A commonly quoted phrase in the business world is attributed to management guru Peter Drucker, who said, “Culture eats strategy for breakfast.” Fun fact: It seems impossible to actually find the quote as stated by Drucker. I know this because I’ve spent nearly an entire evening on the internet trying. Hundreds of sources attribute the quote to Drucker, but I can’t seem to find when or where Drucker actually coined the phrase himself. The closest I can find is a 2006 quote by Mark Fields, who was with Ford Motor Company and eventually became the company’s CEO, who attributed the phrase to Drucker. Regardless of how many hours I put into bringing you that useless trivia, the quote stands on its own and just as well have been Drucker’s if anyone’s.
As you’ll read in this month’s Real Issues. Real Answers. feature, company culture is at the heart of a major challenge faced by nearly everyone reading this magazine: attracting and retaining quality team members. Without a recognizable (and positive) company culture, not only will you fail in bringing on new employees, you’ll risk losing the ones you have as well. Chances are, we’ve all had one of those jobs where the culture was so toxic employees either didn’t last long, or if they stayed, they spent much of their day complaining.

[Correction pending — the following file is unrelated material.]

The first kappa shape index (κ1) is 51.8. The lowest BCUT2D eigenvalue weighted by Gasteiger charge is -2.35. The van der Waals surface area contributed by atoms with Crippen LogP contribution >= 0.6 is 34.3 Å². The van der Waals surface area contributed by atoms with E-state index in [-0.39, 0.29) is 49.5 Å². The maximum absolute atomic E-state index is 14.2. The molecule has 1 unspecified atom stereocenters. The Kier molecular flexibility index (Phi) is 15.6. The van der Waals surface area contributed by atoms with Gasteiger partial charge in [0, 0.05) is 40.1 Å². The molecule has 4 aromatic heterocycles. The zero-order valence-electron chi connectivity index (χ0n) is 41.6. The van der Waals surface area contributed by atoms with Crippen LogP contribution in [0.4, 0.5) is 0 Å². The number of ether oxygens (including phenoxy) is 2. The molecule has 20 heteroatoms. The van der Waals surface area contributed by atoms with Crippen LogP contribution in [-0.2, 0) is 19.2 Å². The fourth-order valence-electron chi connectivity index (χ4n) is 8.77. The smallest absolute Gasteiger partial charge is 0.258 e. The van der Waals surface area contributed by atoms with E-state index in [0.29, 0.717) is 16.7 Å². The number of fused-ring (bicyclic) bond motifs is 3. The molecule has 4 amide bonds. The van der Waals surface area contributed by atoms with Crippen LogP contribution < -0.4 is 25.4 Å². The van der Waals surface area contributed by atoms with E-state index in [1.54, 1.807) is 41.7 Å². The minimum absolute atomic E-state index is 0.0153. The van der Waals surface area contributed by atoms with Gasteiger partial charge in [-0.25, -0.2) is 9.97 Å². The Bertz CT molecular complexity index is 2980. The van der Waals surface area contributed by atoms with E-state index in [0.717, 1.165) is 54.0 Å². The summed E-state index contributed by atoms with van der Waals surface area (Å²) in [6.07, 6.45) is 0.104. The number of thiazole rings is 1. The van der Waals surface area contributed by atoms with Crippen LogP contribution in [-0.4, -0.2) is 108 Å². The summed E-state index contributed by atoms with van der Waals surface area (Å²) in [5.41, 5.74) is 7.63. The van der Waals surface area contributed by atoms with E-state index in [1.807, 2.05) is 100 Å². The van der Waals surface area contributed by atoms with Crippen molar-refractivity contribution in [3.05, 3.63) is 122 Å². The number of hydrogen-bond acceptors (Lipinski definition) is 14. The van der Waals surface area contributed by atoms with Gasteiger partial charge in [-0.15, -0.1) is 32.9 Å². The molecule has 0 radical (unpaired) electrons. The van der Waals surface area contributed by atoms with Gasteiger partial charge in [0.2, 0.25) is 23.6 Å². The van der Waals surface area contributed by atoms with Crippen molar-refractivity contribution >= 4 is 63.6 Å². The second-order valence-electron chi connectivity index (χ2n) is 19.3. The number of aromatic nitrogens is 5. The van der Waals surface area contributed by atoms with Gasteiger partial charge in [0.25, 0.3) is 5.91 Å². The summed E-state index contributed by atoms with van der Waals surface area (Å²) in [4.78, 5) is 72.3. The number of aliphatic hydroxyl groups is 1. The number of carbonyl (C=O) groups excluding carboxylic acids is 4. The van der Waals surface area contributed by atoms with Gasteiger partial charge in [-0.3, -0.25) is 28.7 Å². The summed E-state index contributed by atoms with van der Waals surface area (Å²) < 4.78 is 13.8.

We know companies are more conscious than ever of the culture within their ranks. We see it in the barrage of news stories about overall cultural and economic shifts driving a shortage of workers as the country weens itself from a pandemic. Some companies we’ve heard from have solved the labor issue by raising wages and offering benefits and perks previously reserved for tech startups. Other companies (many in the LBM sector) are already as lean as can be and find that enhancing their cultures must come not through extra expenses, but intangible benefits such as schedule flexibility, remote work, and collaborative career pathing.
Placing an ad in the paper and having a new hire follow a grizzled veteran around for a couple days before throwing them to the fire is becoming a thing of the past. As you can see from the more than 200 reader comments, leaders in the LBM industry are embracing outreach, inspiration, and engagement not only to establish the culture of their companies, but to work collaboratively with team members to decide what the company culture is going to be. While the word cloud graphic on page 32 shares some of the most-often used words from comments that readers submitted—family, integrity, honesty, among others—I think the future of our company cultures can also be found in some of the smaller words, such as transparency, involved, and servant.
Are you doing something at your workplace that improves and promotes an all-star company culture? If so, I’d love to hear about it, and to share your philosophy with our readers. Drop me a line at email@example.com.
— James Anderson